Author Archives: Peter Taylor

Local leadership in Watford

When I was standing to be the Elected Mayor of Watford in 2018, Sir Vince Cable kindly came to help the campaign several times. When asked by local journalists why electing Lib Dems in local government mattered, his answer was always a straightforward one; because up and down the country we provide caring and competent local leadership. During the coronavirus pandemic I have seen Lib Dem-run councils doing just that.

As soon as the scale of this emergency became clear, Watford’s Liberal Democrat councillors and campaigners started to phone hundreds of older residents to ask them if they were alright and to find out what help they might need. This was extremely well received and meant that we were able to identify many people in particular need at a very early stage.

From the very outset it was clear that the whole way the council operated would have to change with many staff moved to new priority areas. Our approach has focused on making sure that our town is caring for all those in need, that key services are maintained, we engage with our residents and that Watford remains as connected and positive as possible.

Many people wanted to know what they could do to support those more vulnerable than themselves during the lockdown. To make sure that local volunteer effort was coordinated and effective we worked with local voluntary groups to set up ‘Watford Helps’. Over 1,000 people have signed up and are helping people to get the food and medicines that they need and making friendly phone calls to those who are lonely or isolated.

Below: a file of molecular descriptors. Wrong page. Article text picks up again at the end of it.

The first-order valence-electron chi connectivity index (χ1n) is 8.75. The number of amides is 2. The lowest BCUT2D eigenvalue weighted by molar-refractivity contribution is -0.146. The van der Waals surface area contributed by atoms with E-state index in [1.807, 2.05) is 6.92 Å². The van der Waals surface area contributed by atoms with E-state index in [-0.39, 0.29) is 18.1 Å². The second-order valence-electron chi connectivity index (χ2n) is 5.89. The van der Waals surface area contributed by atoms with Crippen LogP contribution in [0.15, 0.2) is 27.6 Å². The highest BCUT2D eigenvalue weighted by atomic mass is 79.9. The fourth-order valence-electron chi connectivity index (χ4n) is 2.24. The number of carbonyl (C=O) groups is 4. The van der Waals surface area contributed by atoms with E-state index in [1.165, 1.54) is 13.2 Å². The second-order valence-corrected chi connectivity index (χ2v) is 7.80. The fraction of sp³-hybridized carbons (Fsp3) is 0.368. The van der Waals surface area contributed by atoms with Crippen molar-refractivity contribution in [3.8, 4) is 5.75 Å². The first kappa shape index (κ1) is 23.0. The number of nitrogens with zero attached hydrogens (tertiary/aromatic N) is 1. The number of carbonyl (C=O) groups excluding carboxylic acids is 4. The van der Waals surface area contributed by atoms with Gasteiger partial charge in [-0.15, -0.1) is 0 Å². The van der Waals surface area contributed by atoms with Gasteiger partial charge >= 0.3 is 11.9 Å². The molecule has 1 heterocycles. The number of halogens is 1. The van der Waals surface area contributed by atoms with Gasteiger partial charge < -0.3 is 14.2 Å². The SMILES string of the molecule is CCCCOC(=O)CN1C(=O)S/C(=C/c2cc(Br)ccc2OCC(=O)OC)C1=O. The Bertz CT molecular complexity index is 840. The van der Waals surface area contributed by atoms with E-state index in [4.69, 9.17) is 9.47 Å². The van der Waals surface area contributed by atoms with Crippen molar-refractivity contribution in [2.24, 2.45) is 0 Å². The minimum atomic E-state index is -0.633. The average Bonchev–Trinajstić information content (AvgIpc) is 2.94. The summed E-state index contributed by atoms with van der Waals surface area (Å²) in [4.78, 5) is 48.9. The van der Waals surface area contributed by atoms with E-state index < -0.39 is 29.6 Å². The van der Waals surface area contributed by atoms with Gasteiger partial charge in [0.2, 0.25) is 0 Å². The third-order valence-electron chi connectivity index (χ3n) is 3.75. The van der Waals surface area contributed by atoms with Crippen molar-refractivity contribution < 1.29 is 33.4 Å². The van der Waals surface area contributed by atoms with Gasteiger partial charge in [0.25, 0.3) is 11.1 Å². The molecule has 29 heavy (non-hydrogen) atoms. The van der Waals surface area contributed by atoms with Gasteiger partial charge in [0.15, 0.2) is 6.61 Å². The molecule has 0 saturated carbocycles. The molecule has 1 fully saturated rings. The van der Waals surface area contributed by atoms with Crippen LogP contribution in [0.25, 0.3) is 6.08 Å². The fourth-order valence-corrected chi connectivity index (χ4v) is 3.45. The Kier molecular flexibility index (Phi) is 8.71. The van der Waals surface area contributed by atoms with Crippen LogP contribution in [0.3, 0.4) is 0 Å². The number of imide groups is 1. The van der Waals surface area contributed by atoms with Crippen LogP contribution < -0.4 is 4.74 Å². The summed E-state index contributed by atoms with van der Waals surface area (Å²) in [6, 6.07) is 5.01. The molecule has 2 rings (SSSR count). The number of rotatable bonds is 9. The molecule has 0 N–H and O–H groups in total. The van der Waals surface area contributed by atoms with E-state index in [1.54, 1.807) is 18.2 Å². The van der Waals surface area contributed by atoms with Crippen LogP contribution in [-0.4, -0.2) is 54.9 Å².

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A liberal case for faith schools

At the age of 11 I had a choice. I could either attend a Catholic secondary school or a secondary school without a religious character. I chose the Catholic secondary school. This school, Notre Dame, had a catchment area covering half the city of Sheffield. This meant that there were pupils from affluent and less-affluent areas, from the inner city and the suburbs and from the families of many nationalities. I had classmates who were Anglican, Methodist, Catholic, Muslim and of no-faith at all. Had I chosen the non-Catholic school, all of my fellow pupils would have lived in the same neighbourhood and would been almost uniformly white-British.

My experience was not an exceptional one because Catholic schools are diverse. They have more pupils from deprived neighbourhoods, one third of the pupils attending Catholic schools are not Catholic and the percentage of black and minority ethnic pupils in Catholic schools is significantly higher than in non-faith schools. They are also more likely to have an Ofsted grade of good or outstanding. Not only that, Church schools provide a rounded education with a strong emphasis on the social and moral development of everyone, helping each person to recognise the importance of being active in their communities.

Critics of faith school frequently argue that allowing faith to be used as an admissions criterion is discriminatory and that everyone should be able to study at faith schools. An obvious response is that many pupils in Church schools do not share the faith of the school they attend. For example, there are over 26,000 Muslim pupils attending Catholic schools in England and Wales. It is important to remember that the Church provided the land, buildings and ongoing financial support for Church schools. Is it liberal to argue that central government should insist on one set of admissions rules for every school, of whatever type, in every circumstance without faith communities having a say?

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